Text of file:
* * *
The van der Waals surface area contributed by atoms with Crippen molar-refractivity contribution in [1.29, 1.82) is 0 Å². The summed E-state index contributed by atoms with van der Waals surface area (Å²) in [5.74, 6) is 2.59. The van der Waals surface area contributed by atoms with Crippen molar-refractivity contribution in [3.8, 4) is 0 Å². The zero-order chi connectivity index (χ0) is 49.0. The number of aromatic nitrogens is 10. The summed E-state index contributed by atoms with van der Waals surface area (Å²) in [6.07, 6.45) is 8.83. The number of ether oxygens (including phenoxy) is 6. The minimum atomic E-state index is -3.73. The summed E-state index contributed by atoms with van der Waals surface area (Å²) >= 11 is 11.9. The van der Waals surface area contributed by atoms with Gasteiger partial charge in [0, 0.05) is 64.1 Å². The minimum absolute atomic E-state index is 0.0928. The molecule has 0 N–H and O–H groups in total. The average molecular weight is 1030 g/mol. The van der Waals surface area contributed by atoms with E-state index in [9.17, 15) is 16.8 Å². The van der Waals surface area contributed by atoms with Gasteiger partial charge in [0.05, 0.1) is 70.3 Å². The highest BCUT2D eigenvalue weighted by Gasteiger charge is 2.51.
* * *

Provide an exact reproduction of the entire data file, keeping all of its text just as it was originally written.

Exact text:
The van der Waals surface area contributed by atoms with Crippen molar-refractivity contribution in [1.29, 1.82) is 0 Å². The summed E-state index contributed by atoms with van der Waals surface area (Å²) in [5.74, 6) is 2.59. The van der Waals surface area contributed by atoms with Crippen molar-refractivity contribution in [3.8, 4) is 0 Å². The zero-order chi connectivity index (χ0) is 49.0. The number of aromatic nitrogens is 10. The summed E-state index contributed by atoms with van der Waals surface area (Å²) in [6.07, 6.45) is 8.83. The number of ether oxygens (including phenoxy) is 6. The minimum atomic E-state index is -3.73. The summed E-state index contributed by atoms with van der Waals surface area (Å²) >= 11 is 11.9. The van der Waals surface area contributed by atoms with Gasteiger partial charge in [0, 0.05) is 64.1 Å². The minimum absolute atomic E-state index is 0.0928. The molecule has 0 N–H and O–H groups in total. The average molecular weight is 1030 g/mol. The van der Waals surface area contributed by atoms with E-state index in [9.17, 15) is 16.8 Å². The van der Waals surface area contributed by atoms with Gasteiger partial charge in [0.05, 0.1) is 70.3 Å². The highest BCUT2D eigenvalue weighted by Gasteiger charge is 2.51.